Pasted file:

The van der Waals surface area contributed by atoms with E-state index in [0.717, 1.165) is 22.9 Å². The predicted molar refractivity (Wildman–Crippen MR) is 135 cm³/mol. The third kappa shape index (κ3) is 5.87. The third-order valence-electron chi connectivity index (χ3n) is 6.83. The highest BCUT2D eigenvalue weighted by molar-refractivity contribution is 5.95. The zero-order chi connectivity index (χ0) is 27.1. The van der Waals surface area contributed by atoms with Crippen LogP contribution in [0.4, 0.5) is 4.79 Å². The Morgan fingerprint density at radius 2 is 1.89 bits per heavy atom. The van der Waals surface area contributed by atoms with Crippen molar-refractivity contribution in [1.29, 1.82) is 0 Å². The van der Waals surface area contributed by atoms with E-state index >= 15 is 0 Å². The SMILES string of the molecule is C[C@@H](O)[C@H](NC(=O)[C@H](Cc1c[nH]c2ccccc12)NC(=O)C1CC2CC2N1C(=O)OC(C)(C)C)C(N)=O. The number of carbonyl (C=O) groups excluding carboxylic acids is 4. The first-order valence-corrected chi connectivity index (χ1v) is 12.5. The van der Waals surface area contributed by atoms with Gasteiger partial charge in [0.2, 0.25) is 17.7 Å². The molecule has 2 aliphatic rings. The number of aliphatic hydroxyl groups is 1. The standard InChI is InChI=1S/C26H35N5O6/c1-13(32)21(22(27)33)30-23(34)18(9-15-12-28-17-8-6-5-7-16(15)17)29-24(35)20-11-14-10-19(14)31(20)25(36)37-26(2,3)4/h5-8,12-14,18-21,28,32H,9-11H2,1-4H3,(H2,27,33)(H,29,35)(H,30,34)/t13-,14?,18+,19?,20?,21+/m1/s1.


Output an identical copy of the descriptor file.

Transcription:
The van der Waals surface area contributed by atoms with E-state index in [0.717, 1.165) is 22.9 Å². The predicted molar refractivity (Wildman–Crippen MR) is 135 cm³/mol. The third kappa shape index (κ3) is 5.87. The third-order valence-electron chi connectivity index (χ3n) is 6.83. The highest BCUT2D eigenvalue weighted by molar-refractivity contribution is 5.95. The zero-order chi connectivity index (χ0) is 27.1. The van der Waals surface area contributed by atoms with Crippen LogP contribution in [0.4, 0.5) is 4.79 Å². The Morgan fingerprint density at radius 2 is 1.89 bits per heavy atom. The van der Waals surface area contributed by atoms with Crippen molar-refractivity contribution in [1.29, 1.82) is 0 Å². The van der Waals surface area contributed by atoms with E-state index >= 15 is 0 Å². The SMILES string of the molecule is C[C@@H](O)[C@H](NC(=O)[C@H](Cc1c[nH]c2ccccc12)NC(=O)C1CC2CC2N1C(=O)OC(C)(C)C)C(N)=O. The number of carbonyl (C=O) groups excluding carboxylic acids is 4. The first-order valence-corrected chi connectivity index (χ1v) is 12.5. The van der Waals surface area contributed by atoms with Gasteiger partial charge in [0.2, 0.25) is 17.7 Å². The molecule has 2 aliphatic rings. The number of aliphatic hydroxyl groups is 1. The standard InChI is InChI=1S/C26H35N5O6/c1-13(32)21(22(27)33)30-23(34)18(9-15-12-28-17-8-6-5-7-16(15)17)29-24(35)20-11-14-10-19(14)31(20)25(36)37-26(2,3)4/h5-8,12-14,18-21,28,32H,9-11H2,1-4H3,(H2,27,33)(H,29,35)(H,30,34)/t13-,14?,18+,19?,20?,21+/m1/s1.